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Rise Potential Studies – ROEP/EPR/GPR

Rise of Earth Potential Studies – ROEP, EPR, or GPR:


We all work and live in places which depend upon the National Grid for the supply of electricity. The way that the National Grid transmits this electrical energy is through a network of transmission towers, power lines, substations and switch yards. In the event that there is a fault electrical surge in that network it is quite possible that the fault electrical current is going to cause problems until it discharges into the ground. When fault current hits an electrical earthing system the earth system’s inherent electrical resistance will result in a calculable voltage difference which then radiates into the system and surrounding mass of earth. If the system’s performance results in a high Earth Potential Rise (EPR) / Rise of Earth Potential (ROEP) /Ground Potential Rise (GPR) then the consequences could be disastrous and that’s why numerous customers find their way to Doksun power’s respected technical team.

Rise of earth potential studies – ROEP, EPR, or GPR

Electrical faults are only described as such because the volume of charge exceeds the intention of the power generation and distribution suppliers, and the tolerances of equipment connected to it. In real terms fault current is no different from normal current, there is just more of it than is intended. The problems presented by fault current is due to its excess, which is where an electrical earthing system becomes very important. The purpose of an electrical earthing system is to safely discharge fault current within the earth, and therefore away from life and assets.

Electricity is a form of energy, just like heat, sound, or kinetic and by changing the variety of energy under consideration it may be easier to grasp the importance of the Rise of Earth Potential studies (sometimes referred to as ROEP, or Earth Potential Rise [EPR], or Grid Potential Rise [GPR]). Think of dropping a stone in a body of water; from the point of impact a splash will occur and ripples in the water will radiate out in concentric circles. The larger the stone, the larger the ripples and splash will be. What is happening in this example is that the weight of the stone forces the water directly beneath its point of impact down, but the displaced water has an opposite force of pushing back against this and as such the water recoils a bit like a spring. Potential and kinetic energy transfer backwards and forwards until the friction between the water’s atoms slows the exchange to nothing. The ripples that we see on the surface are caused by that transference between potential and kinetic energy. The electrical equivalent to friction is resistance and when being discussed as an attribute of a mass of ground we refer to that as the resistivity of the ground (sometimes simply referenced as “soil”). For more information relating to soil resistivity, or the process by which it is determined, please feel free to visit the dedicated service page for soil resistivity surveys, or by seeing how important they are in electrical earthing system design by visiting the requisite page for that survey. Much like the manner in which the ripples on a pond radiate from the point of impact from the stone, so too does electrical energy radiate within the ground. In the same case with the size of the stone being proportional to the ripples on the pond the attributes of electrical fault current will determine the distance it radiates in line with the resistivity of the soil.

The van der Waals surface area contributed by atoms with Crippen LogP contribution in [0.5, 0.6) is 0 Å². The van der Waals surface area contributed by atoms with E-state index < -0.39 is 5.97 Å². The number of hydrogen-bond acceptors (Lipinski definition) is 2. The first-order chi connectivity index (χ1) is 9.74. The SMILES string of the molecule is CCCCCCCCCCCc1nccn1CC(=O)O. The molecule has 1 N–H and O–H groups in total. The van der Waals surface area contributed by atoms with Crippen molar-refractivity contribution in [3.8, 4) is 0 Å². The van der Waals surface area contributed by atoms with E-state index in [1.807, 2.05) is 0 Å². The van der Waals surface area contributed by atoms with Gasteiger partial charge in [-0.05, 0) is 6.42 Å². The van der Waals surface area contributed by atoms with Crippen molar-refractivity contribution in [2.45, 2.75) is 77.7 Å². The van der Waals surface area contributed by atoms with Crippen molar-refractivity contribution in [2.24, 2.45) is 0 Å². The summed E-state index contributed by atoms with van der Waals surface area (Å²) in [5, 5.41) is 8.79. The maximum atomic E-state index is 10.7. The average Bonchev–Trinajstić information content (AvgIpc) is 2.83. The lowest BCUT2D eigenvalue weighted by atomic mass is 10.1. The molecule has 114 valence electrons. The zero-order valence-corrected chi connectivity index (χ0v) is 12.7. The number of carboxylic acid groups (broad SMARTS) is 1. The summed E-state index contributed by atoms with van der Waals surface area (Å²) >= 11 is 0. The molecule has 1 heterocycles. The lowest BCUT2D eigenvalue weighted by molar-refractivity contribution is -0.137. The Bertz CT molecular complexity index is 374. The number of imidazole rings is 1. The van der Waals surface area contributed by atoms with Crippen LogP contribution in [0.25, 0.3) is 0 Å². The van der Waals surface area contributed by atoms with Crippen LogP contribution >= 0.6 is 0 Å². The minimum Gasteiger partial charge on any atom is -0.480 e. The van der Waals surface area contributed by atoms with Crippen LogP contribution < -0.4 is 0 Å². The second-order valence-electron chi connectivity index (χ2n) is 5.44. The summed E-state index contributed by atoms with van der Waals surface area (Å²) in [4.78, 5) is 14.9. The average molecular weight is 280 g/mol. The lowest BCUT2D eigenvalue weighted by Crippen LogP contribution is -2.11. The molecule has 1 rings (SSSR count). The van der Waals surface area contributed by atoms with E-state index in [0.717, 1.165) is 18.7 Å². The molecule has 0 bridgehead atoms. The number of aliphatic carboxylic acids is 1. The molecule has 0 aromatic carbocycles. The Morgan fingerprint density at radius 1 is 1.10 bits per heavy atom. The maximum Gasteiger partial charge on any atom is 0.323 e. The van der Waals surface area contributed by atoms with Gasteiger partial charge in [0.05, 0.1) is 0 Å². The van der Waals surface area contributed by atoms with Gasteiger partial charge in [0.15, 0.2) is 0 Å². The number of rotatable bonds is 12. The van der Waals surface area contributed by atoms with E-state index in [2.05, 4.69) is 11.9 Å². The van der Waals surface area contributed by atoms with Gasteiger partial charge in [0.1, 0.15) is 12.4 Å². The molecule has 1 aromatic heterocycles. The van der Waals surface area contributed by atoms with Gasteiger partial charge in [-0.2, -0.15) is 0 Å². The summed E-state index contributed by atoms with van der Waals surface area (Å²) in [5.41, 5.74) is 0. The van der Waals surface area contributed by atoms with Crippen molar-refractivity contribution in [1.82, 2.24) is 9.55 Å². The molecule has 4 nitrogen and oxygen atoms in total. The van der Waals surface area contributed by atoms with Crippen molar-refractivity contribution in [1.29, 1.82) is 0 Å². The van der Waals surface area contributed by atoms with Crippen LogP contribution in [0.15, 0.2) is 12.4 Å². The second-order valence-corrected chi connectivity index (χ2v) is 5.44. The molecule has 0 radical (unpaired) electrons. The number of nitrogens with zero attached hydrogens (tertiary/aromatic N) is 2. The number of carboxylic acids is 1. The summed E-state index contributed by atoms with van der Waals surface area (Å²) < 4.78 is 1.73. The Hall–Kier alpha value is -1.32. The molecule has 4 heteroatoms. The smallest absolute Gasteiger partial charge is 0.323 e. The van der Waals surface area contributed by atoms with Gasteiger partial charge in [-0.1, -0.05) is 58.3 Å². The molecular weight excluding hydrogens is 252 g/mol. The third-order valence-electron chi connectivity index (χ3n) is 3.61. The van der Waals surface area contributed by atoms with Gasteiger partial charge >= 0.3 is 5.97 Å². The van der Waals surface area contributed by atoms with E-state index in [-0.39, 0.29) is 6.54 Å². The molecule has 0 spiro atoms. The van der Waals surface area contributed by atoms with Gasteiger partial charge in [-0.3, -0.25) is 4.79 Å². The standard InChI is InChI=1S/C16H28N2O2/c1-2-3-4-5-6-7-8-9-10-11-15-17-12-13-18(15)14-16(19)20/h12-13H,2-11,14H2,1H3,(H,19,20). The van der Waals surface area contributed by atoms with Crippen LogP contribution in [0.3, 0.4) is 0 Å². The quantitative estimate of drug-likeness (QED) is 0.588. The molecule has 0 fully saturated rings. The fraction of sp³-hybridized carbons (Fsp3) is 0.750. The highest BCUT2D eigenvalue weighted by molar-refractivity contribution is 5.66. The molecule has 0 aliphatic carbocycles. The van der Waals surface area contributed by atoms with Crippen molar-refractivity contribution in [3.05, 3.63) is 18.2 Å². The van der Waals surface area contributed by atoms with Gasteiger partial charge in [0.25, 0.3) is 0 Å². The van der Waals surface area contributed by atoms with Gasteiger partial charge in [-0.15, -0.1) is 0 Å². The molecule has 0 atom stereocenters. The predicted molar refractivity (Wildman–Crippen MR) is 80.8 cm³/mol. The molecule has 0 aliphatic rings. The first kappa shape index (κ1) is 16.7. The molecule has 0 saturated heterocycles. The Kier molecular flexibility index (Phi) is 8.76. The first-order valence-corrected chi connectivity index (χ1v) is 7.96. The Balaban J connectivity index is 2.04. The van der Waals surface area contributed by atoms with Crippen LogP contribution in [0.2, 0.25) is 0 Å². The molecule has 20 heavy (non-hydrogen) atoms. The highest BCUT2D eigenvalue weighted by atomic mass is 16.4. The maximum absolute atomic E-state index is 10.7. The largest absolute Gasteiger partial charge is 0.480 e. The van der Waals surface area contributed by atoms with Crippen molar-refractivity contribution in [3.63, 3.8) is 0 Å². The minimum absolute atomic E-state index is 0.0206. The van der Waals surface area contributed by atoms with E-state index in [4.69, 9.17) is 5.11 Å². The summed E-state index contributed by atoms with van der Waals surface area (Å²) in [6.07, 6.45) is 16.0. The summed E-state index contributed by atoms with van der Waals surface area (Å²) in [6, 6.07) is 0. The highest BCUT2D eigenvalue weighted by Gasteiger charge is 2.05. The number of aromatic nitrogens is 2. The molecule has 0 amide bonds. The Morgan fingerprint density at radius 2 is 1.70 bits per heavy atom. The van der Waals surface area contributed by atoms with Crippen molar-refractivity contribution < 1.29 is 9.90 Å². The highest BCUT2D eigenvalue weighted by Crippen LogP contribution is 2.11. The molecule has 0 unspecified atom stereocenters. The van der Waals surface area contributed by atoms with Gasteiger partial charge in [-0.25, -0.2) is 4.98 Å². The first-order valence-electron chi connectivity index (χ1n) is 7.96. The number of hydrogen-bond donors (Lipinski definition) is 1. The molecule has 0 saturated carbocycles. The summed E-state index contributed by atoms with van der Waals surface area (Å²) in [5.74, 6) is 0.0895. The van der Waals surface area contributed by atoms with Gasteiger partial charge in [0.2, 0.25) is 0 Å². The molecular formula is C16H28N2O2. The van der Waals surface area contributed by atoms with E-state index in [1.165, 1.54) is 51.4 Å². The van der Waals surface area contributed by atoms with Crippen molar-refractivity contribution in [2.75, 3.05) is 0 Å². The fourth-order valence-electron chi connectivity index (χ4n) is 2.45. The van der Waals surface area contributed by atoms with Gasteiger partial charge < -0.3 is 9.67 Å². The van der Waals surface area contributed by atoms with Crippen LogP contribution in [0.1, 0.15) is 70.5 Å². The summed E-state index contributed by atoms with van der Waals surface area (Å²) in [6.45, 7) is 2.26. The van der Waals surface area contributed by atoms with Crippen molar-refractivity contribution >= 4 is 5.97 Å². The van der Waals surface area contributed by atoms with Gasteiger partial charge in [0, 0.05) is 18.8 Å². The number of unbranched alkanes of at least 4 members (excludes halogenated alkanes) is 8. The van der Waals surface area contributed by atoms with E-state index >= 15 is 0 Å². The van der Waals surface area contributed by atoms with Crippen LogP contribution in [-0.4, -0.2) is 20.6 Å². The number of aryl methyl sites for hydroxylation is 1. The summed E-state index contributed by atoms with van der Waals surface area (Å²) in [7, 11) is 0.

There is another attribute that electrical energy possesses that must be considered and that is conductance and inductance. Considering again the radiating electrical energy within the earth during a fault current event should the discharging current encounter a more conductive medium it is likely to discharge through that instead of the ground as it will provide a path of lower electrical resistance. This can have significant consequences if the item through which the fault current is now flowing is a sensitive system. When professional electrical earthing system designers, like those at Doksun Power, specify an electrical earthing system they determine how far, and at what volume, fault current is likely to travel; this calculation is known as identifying the Rise of Earth Potential (ROEP, or the other references earlier identified). Ensuring that the ROEP does not threaten adjacent structures or infrastructure is an important responsibility and it is for that reason that customers seek the reassurance and peace of mind of working with Doksun Power, knowing that they are in safe hands.